Biden officials ignored child trafficking warnings when placing unaccompanied illegal minors

by WorldTribune Staff, July 9, 2024 Contract With Our Readers

Higher-ups in the Biden administration repeatedly overrode the concerns of lower-level workers who warned about placing unaccompanied illegal alien minors in sketchy households, a report said.

In many cases, recommendations to reject a proposed guardian for illegal minors were overturned “because of clerical errors or issues such as missing fingerprints that were resolved,” the Wall Street Journal reported on July 8.

Children are stolen from families south of the border and become unaccompanied alien children in the U.S.

Many other guardians were approved by Team Biden despite scant details.

“Some of those home addresses were tied to histories of criminal activity or other behavior that indicated the possibility the children would be put to work, the report said, citing interviews and records. In other cases, the Biden team couldn’t determine what happened to the children after they left a holding facility.

“It does not appear safe for the minor to be released to a home environment that was not fully assessed,” a caseworker wrote about a child slated to live in a hostel-like home in Florida with at least three adults. A few days later, an official dismissed the recommendation to reject the proposed guardian, according to internal government memos.

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At another facility in Pomona, California, about 30 miles east of Los Angeles, more than 100 children in the summer of 2021 were sent to temporary guardians who were issued denials early in the process by case coordinators, according to a review of internal government data that tracks unaccompanied children, emails and other communications, and interviews with caseworkers.

Illegal immigrant children are often forced into sex trafficking or labor trafficking. Jarrod Sadulski, an expert on smuggling, said some of the children end up in the hands of Mexico’s brutal cartels.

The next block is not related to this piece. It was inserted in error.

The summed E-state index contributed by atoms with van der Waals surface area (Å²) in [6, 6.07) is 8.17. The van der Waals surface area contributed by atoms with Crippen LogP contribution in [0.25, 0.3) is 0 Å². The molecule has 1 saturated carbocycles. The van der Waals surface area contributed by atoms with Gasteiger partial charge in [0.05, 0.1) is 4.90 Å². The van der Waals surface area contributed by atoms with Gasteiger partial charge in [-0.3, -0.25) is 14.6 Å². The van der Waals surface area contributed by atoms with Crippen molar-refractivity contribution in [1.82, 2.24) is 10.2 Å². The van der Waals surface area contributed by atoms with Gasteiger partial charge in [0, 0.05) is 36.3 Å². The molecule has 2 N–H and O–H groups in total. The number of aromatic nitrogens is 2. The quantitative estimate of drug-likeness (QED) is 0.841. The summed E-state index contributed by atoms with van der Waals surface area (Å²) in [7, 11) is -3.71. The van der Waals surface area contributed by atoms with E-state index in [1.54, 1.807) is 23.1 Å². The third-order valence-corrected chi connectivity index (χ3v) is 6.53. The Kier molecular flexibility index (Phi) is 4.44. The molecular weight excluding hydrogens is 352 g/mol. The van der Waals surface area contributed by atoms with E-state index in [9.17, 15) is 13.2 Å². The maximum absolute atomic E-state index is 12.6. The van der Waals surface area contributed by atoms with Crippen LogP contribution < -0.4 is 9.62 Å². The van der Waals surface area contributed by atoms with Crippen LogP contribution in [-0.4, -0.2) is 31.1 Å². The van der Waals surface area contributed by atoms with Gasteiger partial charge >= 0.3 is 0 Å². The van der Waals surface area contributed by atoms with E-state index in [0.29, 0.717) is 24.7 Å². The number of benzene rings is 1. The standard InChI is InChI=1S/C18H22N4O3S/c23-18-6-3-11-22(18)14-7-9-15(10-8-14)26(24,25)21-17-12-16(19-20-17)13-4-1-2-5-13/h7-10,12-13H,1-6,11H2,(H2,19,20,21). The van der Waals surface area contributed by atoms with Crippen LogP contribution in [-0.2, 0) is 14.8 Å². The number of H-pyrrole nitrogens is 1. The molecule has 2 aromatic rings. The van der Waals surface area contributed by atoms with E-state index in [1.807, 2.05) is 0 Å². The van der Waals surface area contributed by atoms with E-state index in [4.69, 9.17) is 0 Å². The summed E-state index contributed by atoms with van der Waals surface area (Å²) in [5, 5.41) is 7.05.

Sadulski told The Washington Times that almost all migrants from Central America or South America are robbed in some way. Some are killed if they can’t pay. Others are kidnapped and taken to Western Union to collect money from family members.

Children are stolen from families south of the border and become unaccompanied alien children in the U.S. The government sends them to communities across the country, where a grim fate often awaits: occasionally sex trafficking, but usually forced labor.

“The cartels are exploiting this by having children placed with sponsors who exploit the children for profit,” Sadulski said.

Sadulski recently completed a border trip, including a shelter visit in McAllen, Texas. The facility’s staff told him one woman refused to let go of her child. When pressed, she told the staffers the child was all she had left.

“She explained that en route to the southwest border, just south of Reynosa, Mexico, she was robbed by the Sinaloa cartel. Not only were all of her belongings taken from her, but so were her other two children because she had no money for bribes,” Sadulski said.

Those taken children are typically brought to the border separately and crossed over as unaccompanied minors, he said. They are told to give the U.S. government the name of a potential sponsor. Once they are released to that sponsor, they are forced into child labor.

Sadulski said he spoke with a criminal investigator tasked with following up with 25 children at their sponsors’ homes. He was unable to track down 23 of the children.

“They never arrived with the sponsor or were taken away by unknown men after they arrived,” Sadulski said. “The way that the cartels are doing this, tracking all this, is the cloud. So there’s a digital footprint to this.”

With thousands of unaccompanied minors crossing the border each month, the U.S. Department of Health and Human Services (HHS) set up 14 makeshift shelters around the country to deal with the influx and recruited government employees from across federal agencies to staff them. Biden administration officials said those employees weren’t necessarily trained in child welfare, and stressed that many factors go into decisions about where to send the minors, the Journal report said.

An internal investigation said in February that 16% of records for children who were released to sponsors in March and April 2021 lacked evidence that a required safety check was conducted.

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